But, in the writing process, the feedback stage is a really sacred stage. You must give it to people who you trust. People who understand your voice, who understand your work, and who respect you. So I [00:07:00] think of it also as being vulnerable in any situation, you have to be mindful about who you, I think Brene Brown says, the people who are “worthy to hear your story” or, “with whom you can share your heart.” So, in sharing that with the people who gave me feedback, I ended up submitting it. The applications were all due at the end of February.
So, they’re out of my hands now. But, going through that process of sending and receiving feedback and then rewriting. It’s like a, it’s an exercise, it’s an exercise in vulnerability I think, and in humility.
Chanda Rule: And courage.
Joy Notoma: And courage! All of it is courage! One of the other things that I mentioned to you before was what Maya Angelou would say about courage being the most important of the virtues.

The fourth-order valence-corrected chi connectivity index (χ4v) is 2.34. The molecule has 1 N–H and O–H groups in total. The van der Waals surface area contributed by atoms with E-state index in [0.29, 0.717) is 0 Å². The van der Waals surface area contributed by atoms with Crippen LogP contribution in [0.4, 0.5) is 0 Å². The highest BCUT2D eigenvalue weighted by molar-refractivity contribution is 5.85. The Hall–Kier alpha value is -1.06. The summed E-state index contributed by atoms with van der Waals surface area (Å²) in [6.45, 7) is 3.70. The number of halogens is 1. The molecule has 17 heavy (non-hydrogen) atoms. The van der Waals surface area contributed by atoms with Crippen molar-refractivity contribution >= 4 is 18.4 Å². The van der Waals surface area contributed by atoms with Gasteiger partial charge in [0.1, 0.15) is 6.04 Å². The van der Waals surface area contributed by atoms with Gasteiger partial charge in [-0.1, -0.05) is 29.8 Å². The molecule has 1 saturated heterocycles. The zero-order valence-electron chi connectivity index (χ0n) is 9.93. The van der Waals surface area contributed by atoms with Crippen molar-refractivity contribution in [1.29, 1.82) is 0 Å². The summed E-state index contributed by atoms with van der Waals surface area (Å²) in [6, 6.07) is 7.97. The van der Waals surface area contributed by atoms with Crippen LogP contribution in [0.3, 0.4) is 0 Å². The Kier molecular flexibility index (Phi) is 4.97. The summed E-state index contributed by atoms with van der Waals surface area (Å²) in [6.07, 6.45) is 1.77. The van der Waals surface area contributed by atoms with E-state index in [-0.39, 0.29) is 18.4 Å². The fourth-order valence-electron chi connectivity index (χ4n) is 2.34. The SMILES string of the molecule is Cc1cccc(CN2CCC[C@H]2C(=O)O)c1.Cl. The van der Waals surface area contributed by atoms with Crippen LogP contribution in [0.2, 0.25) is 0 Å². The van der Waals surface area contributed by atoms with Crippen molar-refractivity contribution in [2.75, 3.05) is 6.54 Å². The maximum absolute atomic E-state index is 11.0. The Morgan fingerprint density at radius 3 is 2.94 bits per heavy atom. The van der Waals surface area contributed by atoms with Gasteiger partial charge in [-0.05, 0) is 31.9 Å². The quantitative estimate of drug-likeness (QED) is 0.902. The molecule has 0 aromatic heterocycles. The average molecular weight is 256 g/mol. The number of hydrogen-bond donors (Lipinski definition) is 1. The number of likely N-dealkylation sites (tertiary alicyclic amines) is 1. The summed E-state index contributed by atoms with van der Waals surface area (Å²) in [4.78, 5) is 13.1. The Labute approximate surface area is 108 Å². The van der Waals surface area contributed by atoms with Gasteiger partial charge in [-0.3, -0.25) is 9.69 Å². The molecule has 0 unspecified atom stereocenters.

It’s the most important of the [00:08:00] virtues because it supports the consistent practice of the other virtues. So I always think of courage as that underpinning, you know, like it supports the other virtues.
Chanda Rule: Okay. I think this is what I meant, I thought it was Audre Lorde, but it was Maya Angelou.
Joy Notoma: No, but I did tell you something else from Audre Lorde. Yeah. Well, we’ll talk about Audre Lorde later, too. but.
Chanda Rule: Well, tell us what happened that you just said, “Okay, I’m going to go backpacking. I’m about to like pick it up. I’m going to leave everything behind, and I’m going to go to the continents and go backpacking, and then I’m going to move there.”
Joy Notoma: The first reason was, you know, I was born in Nigeria. My family left when I was a year old, and we never went back. So, I had grown up with this kind of hole in my mind. I had this whole half of my family that I had never met. So, I grew up with this longing [00:09:00] and these questions, you know? We never went back to Nigeria, but Nigerian culture was so strong in my household and how we grew up, how we were raised.